The two leaders are also likely to voice a spirited defence of the rule of law, a response to the populist governments in Poland, Hungary and others in eastern Europe which have repeatedly clashed with Brussels.
   
The diplomatic tensions with Russia in the wake of an ex-spy's poisoning with a rare nerve agent in Britain give added impetus for strengthening European unity and defence.
   
Analysts say Merkel will have to win over many in Germany on deeper military cooperation, such as the future European combat jet.
   
Even trickier will be a meeting of minds on reforming the eurozone, not least Macron's call for a European Monetary Fund that could help member states when they run into trouble.
   
“The big question is how much money should be invested in the eurozone… Not to mention the question of a eurozone finance minister, which isn't likely to go down well in Germany,” Von Oppeln said.
   
And Merkel reiterated this week that Berlin remains opposed to any mutualisation of debt in Europe, in which the debt loads of individual countries would be spread across the bloc.

POLITICS

Sleep, seaside, potato soup: What will Merkel do next?

 After 16 years in charge of Europe's biggest economy, the first thing Angela Merkel wants to do when she retires from politics is take "a little nap". But what about after that?

Outgoing German Chancellor Angela Merkel briefly closes her eyes and smiles at a 2018 press conference in Berlin.
Outgoing German Chancellor Angela Merkel briefly closes her eyes at a 2018 press conference in Berlin. Aside from plans to take "a little nap" after retiring this week, she hasn't given much away about what she might do next. Tobias SCHWARZ / AFP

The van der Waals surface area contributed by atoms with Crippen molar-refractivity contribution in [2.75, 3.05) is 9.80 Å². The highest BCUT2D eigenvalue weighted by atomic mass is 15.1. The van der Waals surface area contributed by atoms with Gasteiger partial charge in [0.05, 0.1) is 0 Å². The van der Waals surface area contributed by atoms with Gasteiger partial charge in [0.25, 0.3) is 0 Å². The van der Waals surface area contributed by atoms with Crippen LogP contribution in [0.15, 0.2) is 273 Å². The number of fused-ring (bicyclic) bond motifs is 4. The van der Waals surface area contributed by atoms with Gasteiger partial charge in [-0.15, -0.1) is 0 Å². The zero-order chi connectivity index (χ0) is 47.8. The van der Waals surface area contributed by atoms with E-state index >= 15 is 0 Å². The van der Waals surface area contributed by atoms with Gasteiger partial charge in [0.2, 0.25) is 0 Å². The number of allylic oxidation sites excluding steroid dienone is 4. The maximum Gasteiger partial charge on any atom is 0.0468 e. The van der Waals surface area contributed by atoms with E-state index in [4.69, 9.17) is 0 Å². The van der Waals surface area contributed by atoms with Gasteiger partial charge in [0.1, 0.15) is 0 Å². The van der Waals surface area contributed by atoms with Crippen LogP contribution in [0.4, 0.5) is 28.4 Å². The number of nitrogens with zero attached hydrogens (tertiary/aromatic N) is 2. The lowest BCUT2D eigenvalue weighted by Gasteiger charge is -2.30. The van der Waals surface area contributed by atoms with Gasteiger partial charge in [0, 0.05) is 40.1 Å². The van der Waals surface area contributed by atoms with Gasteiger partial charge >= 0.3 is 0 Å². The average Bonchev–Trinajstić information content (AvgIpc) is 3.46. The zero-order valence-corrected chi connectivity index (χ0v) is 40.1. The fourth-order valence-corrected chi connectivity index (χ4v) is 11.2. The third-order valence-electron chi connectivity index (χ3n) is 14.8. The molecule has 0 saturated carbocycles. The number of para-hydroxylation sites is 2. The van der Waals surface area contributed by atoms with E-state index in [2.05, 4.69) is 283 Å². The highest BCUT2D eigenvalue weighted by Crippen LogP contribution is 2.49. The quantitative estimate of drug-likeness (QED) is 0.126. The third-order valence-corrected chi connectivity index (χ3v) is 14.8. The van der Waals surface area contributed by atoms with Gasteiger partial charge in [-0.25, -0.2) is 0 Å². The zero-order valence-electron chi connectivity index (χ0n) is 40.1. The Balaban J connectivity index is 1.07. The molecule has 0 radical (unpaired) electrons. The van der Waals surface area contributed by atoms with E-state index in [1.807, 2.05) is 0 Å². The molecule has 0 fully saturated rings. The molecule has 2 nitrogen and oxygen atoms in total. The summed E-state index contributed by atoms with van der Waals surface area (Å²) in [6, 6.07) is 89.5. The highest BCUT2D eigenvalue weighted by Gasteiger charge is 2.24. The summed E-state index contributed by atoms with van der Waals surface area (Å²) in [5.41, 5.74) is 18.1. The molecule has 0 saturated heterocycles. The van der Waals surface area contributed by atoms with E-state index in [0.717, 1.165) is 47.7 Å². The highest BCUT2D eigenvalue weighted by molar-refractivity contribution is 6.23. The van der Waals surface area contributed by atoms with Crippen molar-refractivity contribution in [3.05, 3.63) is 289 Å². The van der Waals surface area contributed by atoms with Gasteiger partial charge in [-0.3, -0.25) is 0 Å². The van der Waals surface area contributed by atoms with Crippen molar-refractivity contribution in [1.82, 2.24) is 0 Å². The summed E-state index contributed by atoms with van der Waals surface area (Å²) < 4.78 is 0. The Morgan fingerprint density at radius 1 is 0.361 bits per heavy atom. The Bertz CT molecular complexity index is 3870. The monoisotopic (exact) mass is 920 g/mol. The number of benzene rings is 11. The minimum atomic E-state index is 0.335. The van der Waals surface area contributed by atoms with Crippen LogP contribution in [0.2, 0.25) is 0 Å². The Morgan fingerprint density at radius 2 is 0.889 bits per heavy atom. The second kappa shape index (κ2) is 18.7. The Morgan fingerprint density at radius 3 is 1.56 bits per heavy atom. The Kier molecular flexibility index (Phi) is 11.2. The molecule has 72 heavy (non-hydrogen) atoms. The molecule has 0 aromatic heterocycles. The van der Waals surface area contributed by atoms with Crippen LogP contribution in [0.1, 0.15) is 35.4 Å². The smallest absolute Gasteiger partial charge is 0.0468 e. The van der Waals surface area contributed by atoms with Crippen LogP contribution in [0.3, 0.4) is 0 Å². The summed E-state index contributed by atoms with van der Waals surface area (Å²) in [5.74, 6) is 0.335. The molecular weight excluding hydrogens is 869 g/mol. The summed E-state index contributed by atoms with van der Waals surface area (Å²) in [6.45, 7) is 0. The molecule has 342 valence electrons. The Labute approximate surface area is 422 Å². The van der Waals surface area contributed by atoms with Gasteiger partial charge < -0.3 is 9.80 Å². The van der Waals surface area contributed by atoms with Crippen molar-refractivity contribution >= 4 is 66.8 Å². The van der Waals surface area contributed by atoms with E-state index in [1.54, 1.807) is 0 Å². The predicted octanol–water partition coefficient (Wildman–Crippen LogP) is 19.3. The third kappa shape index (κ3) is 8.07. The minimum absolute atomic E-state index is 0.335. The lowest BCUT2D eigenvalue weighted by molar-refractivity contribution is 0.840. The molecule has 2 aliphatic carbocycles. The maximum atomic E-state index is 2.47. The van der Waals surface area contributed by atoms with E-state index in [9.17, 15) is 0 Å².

The veteran chancellor has been tight-lipped about what she will do after handing over the reins to her successor Olaf Scholz on December 8th.

During her four terms in office, 67-year-old Merkel was often described as the most powerful woman in the world — but she hinted recently that she will not miss being in charge.

“I will understand very quickly that all this is now someone else’s responsibility. And I think I’m going to like that situation a lot,” she said during a trip to Washington this summer.

Famous for her stamina and her ability to remain fresh after all-night meetings, Merkel once said she can store sleep like a camel stores water.

But when asked about her retirement in Washington, she replied: “Maybe I’ll try to read something, then my eyes will start to close because I’m tired, so I’ll take a little nap, and then we’ll see where I show up.”

READ ALSO: ‘Eternal’ chancellor: Germany’s Merkel to hand over power
READ ALSO: The Merkel-Raute: How a hand gesture became a brand

‘See what happens’
First elected as an MP in 1990, just after German reunification, Merkel recently suggested she had never had time to stop and reflect on what else she might like to do.